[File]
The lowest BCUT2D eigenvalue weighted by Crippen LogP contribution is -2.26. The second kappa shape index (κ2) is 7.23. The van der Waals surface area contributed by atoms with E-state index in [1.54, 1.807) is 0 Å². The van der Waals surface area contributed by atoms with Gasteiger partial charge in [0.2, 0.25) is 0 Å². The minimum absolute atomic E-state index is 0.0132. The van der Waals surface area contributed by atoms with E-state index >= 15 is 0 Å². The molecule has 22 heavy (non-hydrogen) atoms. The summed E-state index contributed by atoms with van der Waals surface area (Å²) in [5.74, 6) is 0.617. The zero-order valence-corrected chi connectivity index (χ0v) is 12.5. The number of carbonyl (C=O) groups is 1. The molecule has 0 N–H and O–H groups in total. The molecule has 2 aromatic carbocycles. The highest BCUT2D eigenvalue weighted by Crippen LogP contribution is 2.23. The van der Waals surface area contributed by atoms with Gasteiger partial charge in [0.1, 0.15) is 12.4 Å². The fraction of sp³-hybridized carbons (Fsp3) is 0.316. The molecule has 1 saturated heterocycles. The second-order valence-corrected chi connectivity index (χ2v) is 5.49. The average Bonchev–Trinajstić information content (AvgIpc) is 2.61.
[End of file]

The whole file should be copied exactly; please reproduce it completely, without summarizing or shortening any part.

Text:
The lowest BCUT2D eigenvalue weighted by Crippen LogP contribution is -2.26. The second kappa shape index (κ2) is 7.23. The van der Waals surface area contributed by atoms with E-state index in [1.54, 1.807) is 0 Å². The van der Waals surface area contributed by atoms with Gasteiger partial charge in [0.2, 0.25) is 0 Å². The minimum absolute atomic E-state index is 0.0132. The van der Waals surface area contributed by atoms with E-state index >= 15 is 0 Å². The molecule has 22 heavy (non-hydrogen) atoms. The summed E-state index contributed by atoms with van der Waals surface area (Å²) in [5.74, 6) is 0.617. The zero-order valence-corrected chi connectivity index (χ0v) is 12.5. The number of carbonyl (C=O) groups is 1. The molecule has 0 N–H and O–H groups in total. The molecule has 2 aromatic carbocycles. The highest BCUT2D eigenvalue weighted by Crippen LogP contribution is 2.23. The van der Waals surface area contributed by atoms with Gasteiger partial charge in [0.1, 0.15) is 12.4 Å². The fraction of sp³-hybridized carbons (Fsp3) is 0.316. The molecule has 1 saturated heterocycles. The second-order valence-corrected chi connectivity index (χ2v) is 5.49. The average Bonchev–Trinajstić information content (AvgIpc) is 2.61.